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Frame rates in old games


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Zelda Ocarina of Time had a frame rate of 20fps. Goldeneye, 15fps and if you used the N-bomb in perfect dark you’d get like 1fps and I didn’t care.

 

I enjoy most of digital foundry's output but when they talk about a game dropping to 59fps from 60 during one tiny intense moment with an explosion or a cut scene they act like the game is ruined.

 

But it makes it all the more impressive to me that I could play these games (N64 games always seemed to run at the lowest fps, I don’t remember Saturn or PlayStation on average being this low) with no issue. Zelda is still an amazing game but even at the time I had no idea that the frame rate was the low. It didn’t feel jerky or slow.

 

Perfect dark certainly had its issues and pushed the N64 too far but even so those moments where the game did drop rarely hampered the game despite being so low.

 

The only time low frame rates ever bothered me was during Shenmue as there was no frame skip so everything would slow to a crawl for a brief moment.

 

Maybe you had to be there at the time and whilst playing a game at 60fps certainly is the more preferred experience it’s still amazing to me that so many great games ran at sub 20 fps and yet didn’t harm the games at all.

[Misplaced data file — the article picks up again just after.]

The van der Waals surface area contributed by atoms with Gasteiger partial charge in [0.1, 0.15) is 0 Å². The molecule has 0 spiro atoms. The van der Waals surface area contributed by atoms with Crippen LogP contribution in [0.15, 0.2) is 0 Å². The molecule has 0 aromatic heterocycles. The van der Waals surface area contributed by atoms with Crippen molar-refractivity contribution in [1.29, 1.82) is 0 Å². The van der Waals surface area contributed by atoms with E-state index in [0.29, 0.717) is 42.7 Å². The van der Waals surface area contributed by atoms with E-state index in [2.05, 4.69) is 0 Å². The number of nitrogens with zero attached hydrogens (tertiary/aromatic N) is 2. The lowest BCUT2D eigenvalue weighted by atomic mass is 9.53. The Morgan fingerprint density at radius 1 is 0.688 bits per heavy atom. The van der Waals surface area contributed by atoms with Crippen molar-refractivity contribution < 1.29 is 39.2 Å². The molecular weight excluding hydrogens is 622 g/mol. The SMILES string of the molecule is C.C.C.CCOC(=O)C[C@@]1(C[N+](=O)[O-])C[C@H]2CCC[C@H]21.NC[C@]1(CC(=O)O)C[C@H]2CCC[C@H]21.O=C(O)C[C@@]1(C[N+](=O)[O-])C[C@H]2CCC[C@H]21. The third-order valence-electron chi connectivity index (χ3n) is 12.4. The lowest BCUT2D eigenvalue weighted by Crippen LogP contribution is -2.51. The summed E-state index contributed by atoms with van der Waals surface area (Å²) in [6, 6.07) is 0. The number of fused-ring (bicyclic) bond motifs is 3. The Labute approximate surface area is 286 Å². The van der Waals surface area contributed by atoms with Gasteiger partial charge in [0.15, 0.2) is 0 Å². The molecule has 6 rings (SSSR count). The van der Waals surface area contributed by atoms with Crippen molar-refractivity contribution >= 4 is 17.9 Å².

Any other old games you can’t believe had such low frame rates but we’re still great?

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I remember crawling through the Star Wars Rebel Assault games because I wanted to see it at high res. It worked fine and if anything it was really easy in slow mo. I was happy. 

 

I used to whack Grand Prix 2 up to full too. I'd still be able to break on time at 10fps. I usually went for quality over frame rate on PC. 

 

Also, I just remembered before I start work ... I'm well practiced at working at low frame rates when working on games with all the debugging on. It's not much fun wading through treacle for ages to reproduce a bug the tester did in seconds. But it's do-able :) 

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Yes, my first thought was Freescape / 3DCK games on 8-bit micros: Total Eclipse etc. Those were like 1 “fps” if you were lucky. Also flight sims and things like Battle Command